Thursday, 16 April 2009
So lets try and make a start.
This morning saw me make the trip which my sit up and beg Ford Fusion can now make on its own, up to Inverness - the Headquarters of almost all things Highland Council - for a meeting of the Audit and Scrutiny Committee - the only committee chaired by the official opposition - which we in the SNP currently are. It's role is to scrutinise and audit pretty much anything and everything - if it moves, scrutinise it till it stops, then audit it.
OK, so that's not really what it's about, but it has a serious role in ensuring that decisions are taken properly, policies and procedures are fully followed, and money is spent appropriately. Most interesting issue this time was an audit of job appointments, in which, amongst other things, it was discovered that five out of a sample of thirty five new appointments didn't get issued with contracts of employment. The audit recommendation was to ensure that all service managers informed human resources as they should so that contracts could be issued. But I know that there are many people washing around in the Council system who have never had a contract of employement, so I asked what they were going to do to track these down and fix it. They seem to have something planned, so we'll see.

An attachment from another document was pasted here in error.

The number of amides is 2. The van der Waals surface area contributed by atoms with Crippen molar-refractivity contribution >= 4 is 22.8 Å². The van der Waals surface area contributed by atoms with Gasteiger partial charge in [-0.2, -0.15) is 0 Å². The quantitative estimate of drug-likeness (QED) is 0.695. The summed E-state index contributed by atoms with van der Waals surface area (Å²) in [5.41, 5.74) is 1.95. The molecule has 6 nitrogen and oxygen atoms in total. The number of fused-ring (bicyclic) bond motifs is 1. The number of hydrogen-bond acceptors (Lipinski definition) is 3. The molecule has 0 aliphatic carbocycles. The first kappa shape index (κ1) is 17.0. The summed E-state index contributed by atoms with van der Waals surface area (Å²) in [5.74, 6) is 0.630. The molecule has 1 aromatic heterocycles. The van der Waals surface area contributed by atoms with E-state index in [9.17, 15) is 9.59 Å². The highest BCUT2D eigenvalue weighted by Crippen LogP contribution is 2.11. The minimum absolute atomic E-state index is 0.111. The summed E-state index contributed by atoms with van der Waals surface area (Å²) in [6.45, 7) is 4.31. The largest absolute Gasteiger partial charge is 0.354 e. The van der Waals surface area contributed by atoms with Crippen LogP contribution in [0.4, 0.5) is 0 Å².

After a bite of lunch - HQ's notoriously unidentifiable sandwiches - it was back home to log on to have a look at the test site for the National Park's new web portal - not yet launched, but intended to link to via local tourism marketing organisations' sites. The more I dug, the worse it got - inconsistent results and problems with some businesses not being found, or not being linked to. There is still some way to go with this, so I needed to take a trip down the four miles to Grantown to talk things through with the staff involved and agree what I was going to say at tomorrow's board meeting, and why. Perhaps there'll be more on this subject later. For those with a high boredom threshold and a death wish, watch this space.